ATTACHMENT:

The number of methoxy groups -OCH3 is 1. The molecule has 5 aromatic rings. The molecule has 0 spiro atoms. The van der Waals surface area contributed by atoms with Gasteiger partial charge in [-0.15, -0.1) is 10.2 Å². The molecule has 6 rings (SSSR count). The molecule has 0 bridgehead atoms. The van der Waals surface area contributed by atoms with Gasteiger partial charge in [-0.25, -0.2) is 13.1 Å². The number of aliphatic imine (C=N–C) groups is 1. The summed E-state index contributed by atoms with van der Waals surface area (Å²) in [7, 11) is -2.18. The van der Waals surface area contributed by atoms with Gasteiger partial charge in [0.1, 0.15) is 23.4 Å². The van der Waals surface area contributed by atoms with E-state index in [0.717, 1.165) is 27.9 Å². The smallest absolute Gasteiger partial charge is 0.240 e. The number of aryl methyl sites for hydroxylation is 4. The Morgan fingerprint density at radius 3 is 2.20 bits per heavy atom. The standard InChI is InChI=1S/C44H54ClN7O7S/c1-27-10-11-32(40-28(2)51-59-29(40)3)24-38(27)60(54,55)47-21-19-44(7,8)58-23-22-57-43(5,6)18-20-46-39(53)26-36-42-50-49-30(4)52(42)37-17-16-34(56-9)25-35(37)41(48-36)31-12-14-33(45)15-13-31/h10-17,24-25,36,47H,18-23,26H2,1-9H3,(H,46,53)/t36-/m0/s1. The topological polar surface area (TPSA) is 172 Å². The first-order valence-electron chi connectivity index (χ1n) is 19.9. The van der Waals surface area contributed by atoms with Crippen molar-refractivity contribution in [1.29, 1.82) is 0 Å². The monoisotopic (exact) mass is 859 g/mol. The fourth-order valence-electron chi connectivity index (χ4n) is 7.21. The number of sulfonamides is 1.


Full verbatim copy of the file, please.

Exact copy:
The number of methoxy groups -OCH3 is 1. The molecule has 5 aromatic rings. The molecule has 0 spiro atoms. The van der Waals surface area contributed by atoms with Gasteiger partial charge in [-0.15, -0.1) is 10.2 Å². The molecule has 6 rings (SSSR count). The molecule has 0 bridgehead atoms. The van der Waals surface area contributed by atoms with Gasteiger partial charge in [-0.25, -0.2) is 13.1 Å². The number of aliphatic imine (C=N–C) groups is 1. The summed E-state index contributed by atoms with van der Waals surface area (Å²) in [7, 11) is -2.18. The van der Waals surface area contributed by atoms with Gasteiger partial charge in [0.1, 0.15) is 23.4 Å². The van der Waals surface area contributed by atoms with E-state index in [0.717, 1.165) is 27.9 Å². The smallest absolute Gasteiger partial charge is 0.240 e. The number of aryl methyl sites for hydroxylation is 4. The Morgan fingerprint density at radius 3 is 2.20 bits per heavy atom. The standard InChI is InChI=1S/C44H54ClN7O7S/c1-27-10-11-32(40-28(2)51-59-29(40)3)24-38(27)60(54,55)47-21-19-44(7,8)58-23-22-57-43(5,6)18-20-46-39(53)26-36-42-50-49-30(4)52(42)37-17-16-34(56-9)25-35(37)41(48-36)31-12-14-33(45)15-13-31/h10-17,24-25,36,47H,18-23,26H2,1-9H3,(H,46,53)/t36-/m0/s1. The topological polar surface area (TPSA) is 172 Å². The first-order valence-electron chi connectivity index (χ1n) is 19.9. The van der Waals surface area contributed by atoms with Crippen molar-refractivity contribution in [1.29, 1.82) is 0 Å². The monoisotopic (exact) mass is 859 g/mol. The fourth-order valence-electron chi connectivity index (χ4n) is 7.21. The number of sulfonamides is 1.